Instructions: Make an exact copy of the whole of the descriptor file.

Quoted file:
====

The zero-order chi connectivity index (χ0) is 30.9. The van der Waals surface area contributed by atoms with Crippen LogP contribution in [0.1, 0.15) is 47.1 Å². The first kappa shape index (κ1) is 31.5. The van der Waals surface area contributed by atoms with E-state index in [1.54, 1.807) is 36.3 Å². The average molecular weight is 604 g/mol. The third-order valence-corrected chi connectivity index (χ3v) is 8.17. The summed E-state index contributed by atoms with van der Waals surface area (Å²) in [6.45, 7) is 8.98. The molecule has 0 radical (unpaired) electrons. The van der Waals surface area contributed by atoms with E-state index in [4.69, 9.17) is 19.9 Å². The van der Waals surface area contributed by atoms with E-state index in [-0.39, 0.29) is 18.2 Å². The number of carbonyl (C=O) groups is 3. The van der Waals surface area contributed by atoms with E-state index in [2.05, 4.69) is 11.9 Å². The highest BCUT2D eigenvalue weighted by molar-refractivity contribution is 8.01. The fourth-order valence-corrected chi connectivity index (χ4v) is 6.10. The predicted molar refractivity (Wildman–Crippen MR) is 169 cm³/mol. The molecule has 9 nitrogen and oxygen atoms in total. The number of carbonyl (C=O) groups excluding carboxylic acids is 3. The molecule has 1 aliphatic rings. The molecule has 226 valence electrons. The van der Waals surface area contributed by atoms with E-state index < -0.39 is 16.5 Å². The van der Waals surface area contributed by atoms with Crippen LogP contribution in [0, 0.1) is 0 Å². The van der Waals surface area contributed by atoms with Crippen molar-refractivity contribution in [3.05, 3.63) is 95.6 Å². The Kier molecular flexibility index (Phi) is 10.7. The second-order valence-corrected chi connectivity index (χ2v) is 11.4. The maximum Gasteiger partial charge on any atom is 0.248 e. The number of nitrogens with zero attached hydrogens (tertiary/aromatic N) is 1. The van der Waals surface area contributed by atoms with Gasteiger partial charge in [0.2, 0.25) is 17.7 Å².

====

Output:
The zero-order chi connectivity index (χ0) is 30.9. The van der Waals surface area contributed by atoms with Crippen LogP contribution in [0.1, 0.15) is 47.1 Å². The first kappa shape index (κ1) is 31.5. The van der Waals surface area contributed by atoms with E-state index in [1.54, 1.807) is 36.3 Å². The average molecular weight is 604 g/mol. The third-order valence-corrected chi connectivity index (χ3v) is 8.17. The summed E-state index contributed by atoms with van der Waals surface area (Å²) in [6.45, 7) is 8.98. The molecule has 0 radical (unpaired) electrons. The van der Waals surface area contributed by atoms with E-state index in [4.69, 9.17) is 19.9 Å². The van der Waals surface area contributed by atoms with E-state index in [-0.39, 0.29) is 18.2 Å². The number of carbonyl (C=O) groups is 3. The van der Waals surface area contributed by atoms with E-state index in [2.05, 4.69) is 11.9 Å². The highest BCUT2D eigenvalue weighted by molar-refractivity contribution is 8.01. The fourth-order valence-corrected chi connectivity index (χ4v) is 6.10. The predicted molar refractivity (Wildman–Crippen MR) is 169 cm³/mol. The molecule has 9 nitrogen and oxygen atoms in total. The number of carbonyl (C=O) groups excluding carboxylic acids is 3. The molecule has 1 aliphatic rings. The molecule has 226 valence electrons. The van der Waals surface area contributed by atoms with E-state index < -0.39 is 16.5 Å². The van der Waals surface area contributed by atoms with Crippen LogP contribution in [0, 0.1) is 0 Å². The van der Waals surface area contributed by atoms with Crippen molar-refractivity contribution in [3.05, 3.63) is 95.6 Å². The Kier molecular flexibility index (Phi) is 10.7. The second-order valence-corrected chi connectivity index (χ2v) is 11.4. The maximum Gasteiger partial charge on any atom is 0.248 e. The number of nitrogens with zero attached hydrogens (tertiary/aromatic N) is 1. The van der Waals surface area contributed by atoms with Gasteiger partial charge in [0.2, 0.25) is 17.7 Å².